This year’s Denver Post Underground Music Showcase (UMS) may have been the biggest and best yet, and – barring the weight of the tragedy in Aurora that clouded an otherwise perfect opening night – all four days went off without a hitch.
As in previous occurrences since the festival relocated to South Broadway, The UMS invaded nearly 20 venues with upwards of 300 bands, spread out over four days from Thursday, July 19 to Sunday, July 22. Numbers are still beign tallied as far as total visitors, but the throngs in the streets and the packed, sweaty clubs told a great story of love, variety and talent that only a scene as strong and eclectic as Denver’s could support.
Each night had highlights.
Thursday’s stand-out bands included San Diego’s Mrs. Magician – who brought a smooth, Pixies-meets-Wavves sound to 3Kings Tavern – the first-ever time that Slim Cessna’s Auto Club played a UMS, Two Tone Wolf Pack, Mombi and Fairchildren. But in our opinion, the band of the night award went to Dogbreath – a Denver supergroup that played covers of Replacements songs in the Irish Rover – true, drunken, sloppy and perfectly.
We started Saturday well with Accordion Crimes and Joy Subtraction at 3Kings, crawled out to Sauna and A Place to Bury Strangers at the Goodwill stage, a solid set at the Hi-Dive from PANAL S.A. de C.V., then to the Skylark for Mark Mallman and Kissing Party, before closing down with Flashlights at Compound Basix. Sadly, we missed what by all accounts was a smokin’ set from Air Dubai, followed quickly by surprise guests Flobots, at the Hi-Dive, and a legendary blast featuring Class Actress at Compound Basix).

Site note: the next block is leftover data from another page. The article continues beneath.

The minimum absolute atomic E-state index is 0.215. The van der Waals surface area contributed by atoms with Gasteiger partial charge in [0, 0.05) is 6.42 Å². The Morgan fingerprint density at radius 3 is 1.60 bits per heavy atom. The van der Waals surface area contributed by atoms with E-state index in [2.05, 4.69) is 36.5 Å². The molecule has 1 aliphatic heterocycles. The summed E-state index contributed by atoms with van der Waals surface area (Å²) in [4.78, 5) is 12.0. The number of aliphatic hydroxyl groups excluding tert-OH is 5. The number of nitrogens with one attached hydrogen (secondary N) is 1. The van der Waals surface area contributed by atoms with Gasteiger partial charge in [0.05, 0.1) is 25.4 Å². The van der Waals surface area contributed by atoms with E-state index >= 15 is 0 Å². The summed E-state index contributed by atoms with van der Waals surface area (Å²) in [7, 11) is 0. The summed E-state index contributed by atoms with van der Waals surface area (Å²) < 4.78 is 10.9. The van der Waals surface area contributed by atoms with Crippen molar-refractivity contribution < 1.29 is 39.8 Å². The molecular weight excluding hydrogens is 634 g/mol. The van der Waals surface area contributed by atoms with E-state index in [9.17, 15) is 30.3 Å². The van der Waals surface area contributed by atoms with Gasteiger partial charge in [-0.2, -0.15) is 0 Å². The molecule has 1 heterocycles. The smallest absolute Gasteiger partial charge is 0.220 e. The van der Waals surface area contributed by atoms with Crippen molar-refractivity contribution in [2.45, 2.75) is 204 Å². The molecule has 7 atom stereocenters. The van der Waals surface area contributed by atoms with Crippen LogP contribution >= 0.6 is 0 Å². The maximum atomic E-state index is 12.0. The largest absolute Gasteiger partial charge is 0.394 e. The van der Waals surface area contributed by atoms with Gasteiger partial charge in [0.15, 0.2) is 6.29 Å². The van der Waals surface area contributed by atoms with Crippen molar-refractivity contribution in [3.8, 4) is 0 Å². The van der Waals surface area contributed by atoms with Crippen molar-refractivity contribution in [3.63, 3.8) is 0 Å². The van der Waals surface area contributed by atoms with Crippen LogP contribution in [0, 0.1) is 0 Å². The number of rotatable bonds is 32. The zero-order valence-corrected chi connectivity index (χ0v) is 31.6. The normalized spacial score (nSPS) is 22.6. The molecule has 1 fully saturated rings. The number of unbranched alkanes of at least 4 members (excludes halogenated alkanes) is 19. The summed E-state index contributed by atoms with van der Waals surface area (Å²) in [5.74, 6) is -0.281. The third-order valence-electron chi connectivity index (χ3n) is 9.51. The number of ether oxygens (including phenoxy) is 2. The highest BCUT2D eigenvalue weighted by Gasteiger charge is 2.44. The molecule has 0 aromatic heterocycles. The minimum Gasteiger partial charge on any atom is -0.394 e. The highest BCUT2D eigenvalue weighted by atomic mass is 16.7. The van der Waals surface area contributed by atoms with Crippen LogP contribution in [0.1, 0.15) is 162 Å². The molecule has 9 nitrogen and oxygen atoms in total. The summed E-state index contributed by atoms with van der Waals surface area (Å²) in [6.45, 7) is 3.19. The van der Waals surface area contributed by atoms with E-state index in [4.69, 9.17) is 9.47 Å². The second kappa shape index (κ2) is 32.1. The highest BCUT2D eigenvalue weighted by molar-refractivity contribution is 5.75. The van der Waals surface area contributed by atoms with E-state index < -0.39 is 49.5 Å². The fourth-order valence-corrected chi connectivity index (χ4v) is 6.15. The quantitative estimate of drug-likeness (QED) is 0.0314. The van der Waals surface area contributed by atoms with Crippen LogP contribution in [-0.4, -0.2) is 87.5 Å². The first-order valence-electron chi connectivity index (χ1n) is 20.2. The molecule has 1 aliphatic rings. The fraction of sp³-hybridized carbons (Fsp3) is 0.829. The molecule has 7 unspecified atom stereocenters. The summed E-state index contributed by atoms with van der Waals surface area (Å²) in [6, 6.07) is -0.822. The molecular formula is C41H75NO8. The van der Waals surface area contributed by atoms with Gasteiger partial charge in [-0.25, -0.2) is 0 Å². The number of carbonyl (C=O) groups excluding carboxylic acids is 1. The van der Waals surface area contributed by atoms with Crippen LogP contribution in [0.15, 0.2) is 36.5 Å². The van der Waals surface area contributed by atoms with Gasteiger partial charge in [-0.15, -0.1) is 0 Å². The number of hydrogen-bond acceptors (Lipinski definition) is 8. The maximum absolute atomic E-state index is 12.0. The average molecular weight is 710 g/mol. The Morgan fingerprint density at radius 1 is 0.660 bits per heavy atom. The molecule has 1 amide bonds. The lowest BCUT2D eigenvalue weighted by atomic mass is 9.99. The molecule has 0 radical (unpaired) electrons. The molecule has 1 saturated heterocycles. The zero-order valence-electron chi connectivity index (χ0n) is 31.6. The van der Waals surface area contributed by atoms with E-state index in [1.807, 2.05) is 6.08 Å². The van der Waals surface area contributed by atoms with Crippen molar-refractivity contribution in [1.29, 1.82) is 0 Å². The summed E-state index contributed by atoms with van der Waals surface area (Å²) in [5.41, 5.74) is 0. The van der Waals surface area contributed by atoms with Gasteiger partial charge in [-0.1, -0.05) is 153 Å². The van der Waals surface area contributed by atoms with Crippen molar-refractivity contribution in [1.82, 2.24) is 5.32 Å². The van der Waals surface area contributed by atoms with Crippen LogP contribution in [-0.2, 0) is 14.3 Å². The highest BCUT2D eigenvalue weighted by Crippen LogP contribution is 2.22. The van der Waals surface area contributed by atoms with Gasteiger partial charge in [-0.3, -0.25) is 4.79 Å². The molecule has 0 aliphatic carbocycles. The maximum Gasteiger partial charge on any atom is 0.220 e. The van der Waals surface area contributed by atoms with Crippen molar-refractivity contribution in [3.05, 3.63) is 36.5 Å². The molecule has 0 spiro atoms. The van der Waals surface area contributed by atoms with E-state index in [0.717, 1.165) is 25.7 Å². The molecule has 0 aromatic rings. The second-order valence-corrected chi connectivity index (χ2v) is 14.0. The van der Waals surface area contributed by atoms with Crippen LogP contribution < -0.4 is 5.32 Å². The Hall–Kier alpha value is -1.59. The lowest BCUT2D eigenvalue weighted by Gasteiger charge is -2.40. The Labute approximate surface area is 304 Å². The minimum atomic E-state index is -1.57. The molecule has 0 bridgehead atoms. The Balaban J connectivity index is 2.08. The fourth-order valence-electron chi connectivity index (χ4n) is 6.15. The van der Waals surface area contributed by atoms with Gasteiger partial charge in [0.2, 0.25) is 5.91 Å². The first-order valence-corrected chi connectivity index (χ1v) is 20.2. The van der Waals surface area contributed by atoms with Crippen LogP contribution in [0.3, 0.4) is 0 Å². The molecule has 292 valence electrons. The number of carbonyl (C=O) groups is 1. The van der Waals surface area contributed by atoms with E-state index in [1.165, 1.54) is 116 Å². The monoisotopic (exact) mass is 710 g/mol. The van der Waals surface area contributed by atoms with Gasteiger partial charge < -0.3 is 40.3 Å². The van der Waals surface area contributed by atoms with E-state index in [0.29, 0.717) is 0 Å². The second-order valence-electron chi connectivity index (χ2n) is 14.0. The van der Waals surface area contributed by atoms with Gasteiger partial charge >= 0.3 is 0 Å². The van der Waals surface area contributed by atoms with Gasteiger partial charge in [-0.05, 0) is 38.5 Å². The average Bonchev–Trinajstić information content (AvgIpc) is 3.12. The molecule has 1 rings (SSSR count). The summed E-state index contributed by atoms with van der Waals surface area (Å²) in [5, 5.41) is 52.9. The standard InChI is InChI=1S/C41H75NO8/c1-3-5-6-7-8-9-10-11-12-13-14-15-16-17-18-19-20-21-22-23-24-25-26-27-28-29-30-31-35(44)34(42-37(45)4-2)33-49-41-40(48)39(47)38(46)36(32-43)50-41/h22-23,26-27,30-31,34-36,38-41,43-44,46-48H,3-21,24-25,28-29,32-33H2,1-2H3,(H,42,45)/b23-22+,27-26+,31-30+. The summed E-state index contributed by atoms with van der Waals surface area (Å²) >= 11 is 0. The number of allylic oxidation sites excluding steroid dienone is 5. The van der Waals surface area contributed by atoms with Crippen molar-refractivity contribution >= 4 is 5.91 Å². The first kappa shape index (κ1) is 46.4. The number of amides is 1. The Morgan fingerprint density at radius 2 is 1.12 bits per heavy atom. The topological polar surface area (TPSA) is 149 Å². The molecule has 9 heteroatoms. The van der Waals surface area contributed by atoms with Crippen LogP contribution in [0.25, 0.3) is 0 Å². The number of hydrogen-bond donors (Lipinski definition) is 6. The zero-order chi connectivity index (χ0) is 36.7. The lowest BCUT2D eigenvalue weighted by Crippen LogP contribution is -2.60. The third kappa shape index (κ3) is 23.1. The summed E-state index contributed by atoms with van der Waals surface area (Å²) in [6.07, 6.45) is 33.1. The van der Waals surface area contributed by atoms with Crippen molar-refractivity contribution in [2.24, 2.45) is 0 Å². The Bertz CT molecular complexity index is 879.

Atlas Sound wrapped up the night – and pretty much the festival (though some other venues had live acts going well into Monday morning) – with a brilliantly weird set of intimate freak folk.
As always, there was plenty to see besides headliners – including a small stage mounted on the back of a truck that was parked outside of 3Kings Tavern, and featured a constant Mark Star Karaoke Show on Saturday & Sunday, punctuated by performances from locals throughout the weekend. Denver City Saltlicks, with their mean, bar-fightin’ jugband punk stood out Saturday night there.
The festival itself continues to grow in size and participation, as well as in national significance and reputation every year, from when former Post writer and music lover John Moore founded it 13 years ago. It’s a fitting celebration of our tremendous scene, and this year’s momentum is sure to flow into another great one next year.
We can’t wait.